Thursday, July 19, 2007

Rang De Basanti

I’m going to break a rule and talk about the story here – the assumption is that even if you haven’t seen the movie, you would already be aware of the plot (as I was before I saw it this week). Also, this is going to be a long review as the movie provokes a lot of thoughts.

The Story
Sue (Alice), inspired by her grand-father’s diary, written while he was a jailor to Bhagat Singh and co, comes to India to make a documentary about them / their role in the freedom movement. Her friend in India, Sonia (Soha Ali Khan), introduces her to her friends circle - DJ (Aamir Khan), Karan (Siddarth), Sukhi (Sharman Joshi) and Aslam (Kunal Kapoor). Part of the modern, westernized youth of India, they are hardly aware of the freedom struggle or its heroes and definitely do not share the same ideals. Relcutantly, after much persuasion from Sue, they agree to act as the revolutionaries in Sue’s documentary along with a fiery saffron brigade youth politician, Pandey (Atul Kulkarni). As they read the diary and the script, they begin to think about their country, their mission in life (or the lack of it) and gradually they begin to immerse themselves in their characters parts – reality and their screen parts almost begin to blur into one.

Suddenly, the death of their friend Ajay (Madhavan), an ace pilot in the air force and Sonia’s fiancée, in a plane crash, jolts them back to reality. There is a corrupt defence minister, a scandal affecting the MiG’s that Ajay was flying but the official response is swift and brutal, instead branding Ajay as a impetuous learner pilot, brushing aside any questions and crushing any sign of protest ruthlessly with force. Seeing no alternative, they kill the defence minister, but even that does not bring the issue of corruption to the forefront, with ‘foreign hands’ being suspected of the murder and the usual platitudes / paeans of praise being sung for the 'honorable' minister. They announce their hand in the murder and their reasons during a radio broadcast and decide to surrender to the cops, but are instead killed by the corrupt machinery.

The Review
First : The movie is extremely well made, beautifully crafted, I don’t think Rakeysh Mehra (the director) puts a foot wrong in the whole movie. The acting of each and every character (I thought Aamir was outstanding but then so was everyone else, its almost unfair to single him out), the songs, the cinematography (especially the way they capture the heart and flavour of North India) is brilliant. The movie manages to combine the past and present and also rural and urban India all together without confusing us or losing any authenticity.

Second : Few things provoke me more than visuals / stories of the British Raj. Blame it on my sheer inability to reconcile myself with that shameful part of our history – how we let a few people from so far away, take advantage of our foibles and rule over us. How could we have been so stupid ! Any shots of the British ordering Indians around or mistreating us invariably makes my blood boil and I get an even worse reaction when I see Indian soldiers, acting on orders of the British, attacking other Indians. Why ? I had to be restrained from walking out during the first 30 minutes or so of Lagaan and here too, there are parts where I just couldn’t bear to watch…Lala Lajpat Rai get beaten, Jallianwala Bagh etc. If you're like me, be prepared to suffer...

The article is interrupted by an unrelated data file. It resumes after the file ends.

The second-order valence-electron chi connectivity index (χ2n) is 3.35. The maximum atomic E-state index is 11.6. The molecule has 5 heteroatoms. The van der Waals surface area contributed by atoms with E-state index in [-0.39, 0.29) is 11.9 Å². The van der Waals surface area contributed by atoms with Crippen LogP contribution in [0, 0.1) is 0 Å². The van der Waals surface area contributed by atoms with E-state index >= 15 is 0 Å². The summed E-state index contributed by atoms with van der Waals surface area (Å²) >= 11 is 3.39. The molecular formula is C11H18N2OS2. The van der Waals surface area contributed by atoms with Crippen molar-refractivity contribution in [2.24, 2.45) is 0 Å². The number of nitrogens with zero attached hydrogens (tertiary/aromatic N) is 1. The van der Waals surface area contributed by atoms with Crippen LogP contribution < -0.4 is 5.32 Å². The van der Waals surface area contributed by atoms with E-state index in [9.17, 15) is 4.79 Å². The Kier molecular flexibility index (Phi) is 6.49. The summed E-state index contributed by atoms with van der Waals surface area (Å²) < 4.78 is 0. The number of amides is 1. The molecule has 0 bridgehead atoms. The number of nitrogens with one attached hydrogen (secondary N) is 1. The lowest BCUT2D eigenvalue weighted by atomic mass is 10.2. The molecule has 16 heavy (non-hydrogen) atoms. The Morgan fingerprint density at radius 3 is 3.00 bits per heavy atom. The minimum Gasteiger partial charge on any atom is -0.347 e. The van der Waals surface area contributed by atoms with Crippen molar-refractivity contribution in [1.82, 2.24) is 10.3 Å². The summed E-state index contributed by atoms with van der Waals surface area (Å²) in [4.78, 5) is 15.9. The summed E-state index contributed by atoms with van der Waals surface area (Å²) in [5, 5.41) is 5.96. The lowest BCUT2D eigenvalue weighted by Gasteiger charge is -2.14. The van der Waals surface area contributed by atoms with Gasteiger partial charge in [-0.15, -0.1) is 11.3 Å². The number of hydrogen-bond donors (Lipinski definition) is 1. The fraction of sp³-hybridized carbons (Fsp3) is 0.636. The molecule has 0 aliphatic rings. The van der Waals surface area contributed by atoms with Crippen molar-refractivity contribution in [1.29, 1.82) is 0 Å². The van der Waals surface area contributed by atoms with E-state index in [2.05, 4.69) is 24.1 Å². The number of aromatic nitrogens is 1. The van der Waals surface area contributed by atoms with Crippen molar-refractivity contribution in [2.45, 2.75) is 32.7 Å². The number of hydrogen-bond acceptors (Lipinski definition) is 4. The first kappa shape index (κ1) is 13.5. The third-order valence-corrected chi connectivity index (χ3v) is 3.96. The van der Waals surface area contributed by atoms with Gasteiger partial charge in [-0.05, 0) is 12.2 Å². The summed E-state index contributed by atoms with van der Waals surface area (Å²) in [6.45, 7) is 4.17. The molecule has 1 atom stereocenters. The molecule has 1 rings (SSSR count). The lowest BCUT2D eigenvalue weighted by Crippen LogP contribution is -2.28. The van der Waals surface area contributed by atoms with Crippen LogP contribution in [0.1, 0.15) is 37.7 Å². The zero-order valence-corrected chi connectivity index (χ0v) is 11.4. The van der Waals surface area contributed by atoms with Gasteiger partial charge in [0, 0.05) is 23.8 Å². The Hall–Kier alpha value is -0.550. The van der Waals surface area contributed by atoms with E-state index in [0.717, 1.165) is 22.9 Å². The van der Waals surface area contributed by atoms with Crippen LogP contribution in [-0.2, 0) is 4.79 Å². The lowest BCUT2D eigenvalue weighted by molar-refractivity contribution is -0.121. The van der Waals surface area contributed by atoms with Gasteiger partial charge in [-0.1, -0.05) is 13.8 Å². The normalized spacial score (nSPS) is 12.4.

Third : Unlike most movies which sit on the fence, this one makes choices, its characters are sufficiently provoked by the apathy and imperfections of the system to stop the usual idle intellectual debate and actually do something about it. They actually decide to take law in their own hands, to murder someone. They come to this option gradually, naturally, almost logically - its not a classic Bollywood hero seeking revenge and beating up / killing the corrupt neta. Its realistic enough for you to be able to put yourself in their shoes.

Fourth : I disagree completely with the choice made by the central characters – taking law into their own hands / killing the minister etc. Almost every terrorist in the world today is fighting for some cause. If his cause succeeds / comes to fruition, he will become a freedom fighter, else continue to be a terrorist – it’s a fine line. Bhagat Singh is a freedom fighter today only because India gained independence. Hamas is a terrorist organization because Palestine hasn’t. There are some distinctions - killing of innocent people vs killing people in office etc, but they are very intellectual distinctions - both get the death penalty in most nations.

Fifth : However, I agree with the ethos of stop cribbing and do something. There are lots of other things the characters could’ve done – gone to a news channel / kidnapped the minister and made him confess / gone to the air force and found a ‘smoking gun’. There are always options / things you can do, to help make your country better. And in today’s day and age, with the power of media / internet etc, it’s a lot easier to make an impact.

The movie is amazing because it engrosses, charms and provokes you, makes you think, choose a side. And it is laced with extremely funny moments, very strong characters and haunting music / lyrics.